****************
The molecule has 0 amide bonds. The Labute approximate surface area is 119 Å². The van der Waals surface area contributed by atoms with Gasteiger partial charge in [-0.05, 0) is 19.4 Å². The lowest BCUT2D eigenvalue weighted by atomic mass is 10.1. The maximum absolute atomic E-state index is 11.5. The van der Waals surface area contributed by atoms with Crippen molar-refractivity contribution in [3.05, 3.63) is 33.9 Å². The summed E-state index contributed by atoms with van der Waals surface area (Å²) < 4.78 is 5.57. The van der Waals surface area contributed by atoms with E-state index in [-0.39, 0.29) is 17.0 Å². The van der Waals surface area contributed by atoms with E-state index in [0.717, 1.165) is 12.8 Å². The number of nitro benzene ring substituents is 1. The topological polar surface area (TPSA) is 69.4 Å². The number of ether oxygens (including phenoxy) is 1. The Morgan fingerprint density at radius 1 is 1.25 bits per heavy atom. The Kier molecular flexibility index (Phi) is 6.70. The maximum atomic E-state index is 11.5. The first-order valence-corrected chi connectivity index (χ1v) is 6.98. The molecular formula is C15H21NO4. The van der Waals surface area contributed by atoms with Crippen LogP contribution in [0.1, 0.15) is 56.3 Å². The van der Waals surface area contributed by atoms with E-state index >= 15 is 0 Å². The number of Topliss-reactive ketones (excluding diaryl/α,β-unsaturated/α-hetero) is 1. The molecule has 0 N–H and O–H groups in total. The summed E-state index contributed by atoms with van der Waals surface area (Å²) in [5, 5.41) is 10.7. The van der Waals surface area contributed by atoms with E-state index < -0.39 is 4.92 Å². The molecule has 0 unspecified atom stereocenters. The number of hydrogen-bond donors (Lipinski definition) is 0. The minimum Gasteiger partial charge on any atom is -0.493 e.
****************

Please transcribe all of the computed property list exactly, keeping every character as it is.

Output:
The molecule has 0 amide bonds. The Labute approximate surface area is 119 Å². The van der Waals surface area contributed by atoms with Gasteiger partial charge in [-0.05, 0) is 19.4 Å². The lowest BCUT2D eigenvalue weighted by atomic mass is 10.1. The maximum absolute atomic E-state index is 11.5. The van der Waals surface area contributed by atoms with Crippen molar-refractivity contribution in [3.05, 3.63) is 33.9 Å². The summed E-state index contributed by atoms with van der Waals surface area (Å²) < 4.78 is 5.57. The van der Waals surface area contributed by atoms with E-state index in [-0.39, 0.29) is 17.0 Å². The van der Waals surface area contributed by atoms with E-state index in [0.717, 1.165) is 12.8 Å². The number of nitro benzene ring substituents is 1. The topological polar surface area (TPSA) is 69.4 Å². The number of ether oxygens (including phenoxy) is 1. The Morgan fingerprint density at radius 1 is 1.25 bits per heavy atom. The Kier molecular flexibility index (Phi) is 6.70. The maximum atomic E-state index is 11.5. The first-order valence-corrected chi connectivity index (χ1v) is 6.98. The molecular formula is C15H21NO4. The van der Waals surface area contributed by atoms with Crippen LogP contribution in [0.1, 0.15) is 56.3 Å². The van der Waals surface area contributed by atoms with E-state index >= 15 is 0 Å². The number of Topliss-reactive ketones (excluding diaryl/α,β-unsaturated/α-hetero) is 1. The molecule has 0 N–H and O–H groups in total. The summed E-state index contributed by atoms with van der Waals surface area (Å²) in [5, 5.41) is 10.7. The van der Waals surface area contributed by atoms with E-state index < -0.39 is 4.92 Å². The molecule has 0 unspecified atom stereocenters. The number of hydrogen-bond donors (Lipinski definition) is 0. The minimum Gasteiger partial charge on any atom is -0.493 e.